7. It’s good for my brain. My trusted allies are brilliant people. I found myself being challenged to keep up with their thinking, the connections they were making, and how they kept building upon the existing conversation. It was like another master class, and I loved it.
  8. I have more confidence and less doubt. Instead of feeling weak and ashamed for asking for help, I feel much more confident in my next steps. I remember some of the earlier programs I developed in isolation and how unsure I was whether I had something good on my hands. Of course I don’t know if this next work will be a success, but I am a lot more optimistic about its chances, thanks to the vetting of my trusted allies.
  9. The possibilities are endless. When I work alone, I have one way of thinking, and it can get pretty narrow. When I involve others, the conversations are generative, and the only limitation seems to be how much time we have for the discussion. I have so many more ideas to build on now, and I’m excited by how expansive that feels.

So what about you?

  • Where would you place yourself on a continuum from lone wolf to collaborator?
  • What have you learned about this current position? How is it serving you?  How is it holding you back?
  • Where are you curious to explore on the continuum?
  • What is one thing you can do this week to make even a slight shift?

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Join Kara at ICF Converge 2017, where she will be presenting the session “Lessons Learned from Those Who are Changing the World” on Friday, August 25.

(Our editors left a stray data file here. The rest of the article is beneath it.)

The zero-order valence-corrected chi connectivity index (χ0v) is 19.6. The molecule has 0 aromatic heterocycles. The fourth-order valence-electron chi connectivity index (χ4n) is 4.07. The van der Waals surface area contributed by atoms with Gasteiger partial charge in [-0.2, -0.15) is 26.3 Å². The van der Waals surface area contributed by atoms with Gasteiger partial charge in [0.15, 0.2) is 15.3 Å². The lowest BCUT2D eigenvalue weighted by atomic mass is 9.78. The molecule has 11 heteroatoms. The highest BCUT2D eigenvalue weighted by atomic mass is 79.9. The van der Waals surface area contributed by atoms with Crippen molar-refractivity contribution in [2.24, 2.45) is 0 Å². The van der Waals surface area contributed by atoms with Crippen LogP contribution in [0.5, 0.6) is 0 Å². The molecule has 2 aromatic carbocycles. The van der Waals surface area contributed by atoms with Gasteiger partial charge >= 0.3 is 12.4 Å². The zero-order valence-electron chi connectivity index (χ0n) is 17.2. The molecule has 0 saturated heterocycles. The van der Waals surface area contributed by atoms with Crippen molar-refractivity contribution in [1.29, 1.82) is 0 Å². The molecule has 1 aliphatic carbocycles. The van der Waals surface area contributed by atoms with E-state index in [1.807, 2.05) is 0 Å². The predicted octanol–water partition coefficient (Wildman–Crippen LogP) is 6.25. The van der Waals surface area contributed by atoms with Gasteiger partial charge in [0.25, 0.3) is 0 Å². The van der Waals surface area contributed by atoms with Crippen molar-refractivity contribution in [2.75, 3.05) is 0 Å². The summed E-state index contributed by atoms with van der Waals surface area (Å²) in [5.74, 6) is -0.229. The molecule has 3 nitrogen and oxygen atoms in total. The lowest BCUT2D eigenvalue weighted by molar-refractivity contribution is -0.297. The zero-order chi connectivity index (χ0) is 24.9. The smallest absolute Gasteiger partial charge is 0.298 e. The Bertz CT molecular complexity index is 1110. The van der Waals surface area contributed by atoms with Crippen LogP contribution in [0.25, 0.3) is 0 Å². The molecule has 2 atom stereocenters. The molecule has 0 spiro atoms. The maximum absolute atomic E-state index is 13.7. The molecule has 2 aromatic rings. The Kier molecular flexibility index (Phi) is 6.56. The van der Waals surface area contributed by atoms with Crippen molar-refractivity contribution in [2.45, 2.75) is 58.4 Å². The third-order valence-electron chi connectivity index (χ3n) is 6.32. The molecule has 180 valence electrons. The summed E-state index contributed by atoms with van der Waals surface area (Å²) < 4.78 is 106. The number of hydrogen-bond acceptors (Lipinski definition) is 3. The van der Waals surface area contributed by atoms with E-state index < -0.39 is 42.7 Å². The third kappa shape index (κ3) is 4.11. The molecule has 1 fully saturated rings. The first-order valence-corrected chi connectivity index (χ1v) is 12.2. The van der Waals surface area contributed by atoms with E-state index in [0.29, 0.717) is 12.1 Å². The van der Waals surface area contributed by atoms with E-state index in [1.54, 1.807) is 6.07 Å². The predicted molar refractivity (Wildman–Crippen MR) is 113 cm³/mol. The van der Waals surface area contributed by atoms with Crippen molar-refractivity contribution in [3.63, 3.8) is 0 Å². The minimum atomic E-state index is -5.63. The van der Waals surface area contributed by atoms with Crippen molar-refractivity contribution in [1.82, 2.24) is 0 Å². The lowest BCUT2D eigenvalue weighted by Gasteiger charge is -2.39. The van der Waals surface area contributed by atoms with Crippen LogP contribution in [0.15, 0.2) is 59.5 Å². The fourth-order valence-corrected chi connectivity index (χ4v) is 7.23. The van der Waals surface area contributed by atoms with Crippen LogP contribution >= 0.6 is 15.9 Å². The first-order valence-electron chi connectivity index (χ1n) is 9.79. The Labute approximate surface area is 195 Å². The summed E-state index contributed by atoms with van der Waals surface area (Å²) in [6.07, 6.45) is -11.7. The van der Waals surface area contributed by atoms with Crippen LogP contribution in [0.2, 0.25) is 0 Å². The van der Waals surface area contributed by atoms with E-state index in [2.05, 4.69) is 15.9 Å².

ICF Converge 2017: The Intersection of Coaching & Potential is ICF’s first global event since 2012. It is taking place August 24-26, 2017 in Washington, D.C., USA at the Washington Marriot Wardman Park.

Connect with the conversation on Facebook and with the event hashtag #ICFConverge.

Kara Exner has a passion for developing potential in others. She has over 20 years of management and training experience, and has been working as a professional coach since 2005. Kara coaches leaders on both personal and professional goals, works with teams to help them operate more effectively together, and facilitates training that teaches leaders to be more coach-like in their approach. Kara is a graduate of the Coaches Training Institute and she has earned the credential of Professional Certified Coach from the International Coach Federation. She has a master’s degree in adult and continuing education and a bachelor’s degree in psychology from the University of Saskatchewan. Serving in volunteer roles is important to Kara: She served a three-year term (2012-2014) on the ICF Global Board of Directors, and she currently serves on the board of directors for the Alumni Association of the University of Saskatchewan. 

The views and opinions expressed in guest posts featured on this blog are those of the author and do not necessarily reflect the opinions and views of the International Coach Federation (ICF). The publication of a guest post on the ICF Blog does not equate to an ICF endorsement or guarantee of the products or services provided by the author.